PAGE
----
• Getting Inventory - Sites like Smartpress, Custom Ink, and Vista Print offer affordable and customizable printing production to help you get inventory to sell at cons. The can help you create items like magnets, booklets, prints, posters, stickers, decal, shirts, hoodies, and more. Their sites are also easy to use, easy on the wallet, and have fairly high standards of quality.
  • General Supplies/Necessities - Ask yourself a few simple questions. Are you going to need bags for your sales? If you're selling prints, do you need something to put them in so customers can protect their purchases? Are you going to need basic supplies like scissors, tape, displays, signs, pens, or business cards? If you're taking credit cards do you have your Square or Paypal card readers?
  • Naughty Bits - First and foremost, if you plan on selling adult work or portfolios make sure the convention permits them. Also, take the time prior to the con to make sure your items comply with con rules (e.g. no visible "bits").

Setting Up Your Table

Whether you're a first timer or a con regular you'll want to give people a reason to want to come to your table. Consider that your table and its wares are the first thing an attendee sees. You want your table to stand out and say "Hey, come on over and check me out!"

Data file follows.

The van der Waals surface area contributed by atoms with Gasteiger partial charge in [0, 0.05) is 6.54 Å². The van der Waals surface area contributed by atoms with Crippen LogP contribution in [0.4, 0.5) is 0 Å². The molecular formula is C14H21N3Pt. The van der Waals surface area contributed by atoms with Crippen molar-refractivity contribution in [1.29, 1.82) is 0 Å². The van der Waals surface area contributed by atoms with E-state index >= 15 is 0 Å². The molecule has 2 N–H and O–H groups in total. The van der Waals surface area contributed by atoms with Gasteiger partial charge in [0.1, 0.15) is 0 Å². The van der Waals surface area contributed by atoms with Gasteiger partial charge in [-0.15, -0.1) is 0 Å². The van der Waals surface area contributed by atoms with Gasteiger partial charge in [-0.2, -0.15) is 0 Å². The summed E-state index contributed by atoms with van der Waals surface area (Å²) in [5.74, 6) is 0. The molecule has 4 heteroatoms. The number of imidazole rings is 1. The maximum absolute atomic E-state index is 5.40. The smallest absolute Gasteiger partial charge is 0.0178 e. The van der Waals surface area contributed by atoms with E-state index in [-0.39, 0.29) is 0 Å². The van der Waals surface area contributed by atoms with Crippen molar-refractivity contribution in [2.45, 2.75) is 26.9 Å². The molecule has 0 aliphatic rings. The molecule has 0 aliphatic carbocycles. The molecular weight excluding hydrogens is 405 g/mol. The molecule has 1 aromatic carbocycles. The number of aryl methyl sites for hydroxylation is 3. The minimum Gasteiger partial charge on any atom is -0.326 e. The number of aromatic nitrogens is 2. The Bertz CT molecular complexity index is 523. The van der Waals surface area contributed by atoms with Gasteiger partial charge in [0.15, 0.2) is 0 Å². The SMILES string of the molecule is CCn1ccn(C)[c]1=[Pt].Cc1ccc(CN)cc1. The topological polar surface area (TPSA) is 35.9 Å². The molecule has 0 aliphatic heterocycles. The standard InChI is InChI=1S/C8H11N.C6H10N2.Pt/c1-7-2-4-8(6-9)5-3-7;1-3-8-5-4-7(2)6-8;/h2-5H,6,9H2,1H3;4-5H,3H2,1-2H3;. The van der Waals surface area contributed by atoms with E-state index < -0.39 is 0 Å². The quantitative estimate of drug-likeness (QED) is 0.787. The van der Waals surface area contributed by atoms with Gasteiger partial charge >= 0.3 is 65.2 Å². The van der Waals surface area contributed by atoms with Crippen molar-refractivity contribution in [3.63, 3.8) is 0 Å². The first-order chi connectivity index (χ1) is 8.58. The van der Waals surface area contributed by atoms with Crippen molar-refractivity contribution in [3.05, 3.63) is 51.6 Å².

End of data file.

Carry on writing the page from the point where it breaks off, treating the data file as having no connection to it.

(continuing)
• Stand Out - Decorations, posters, and displays can help attract people to your table or booth. You don't have to go all out or get overly elaborate, but consider things that can make your table "pop" and reflect who you are and what you're selling. A simple decorated sign with your name on it can go a long way.
  • Price List - Make a price list (printed, hand drawn, it's all good!) with your prices CLEARLY listed. And make sure you can read the prices from at least 5ft away.
  • Safco Wire Shelving - Every dealer's best friend. Safco wire shelving are affordable, modular shelves that can be assembled to create storage, displays, and even to help frame your table. They're extremely versatile and affordable and generally readily available at Target or Walmart (both online and in store).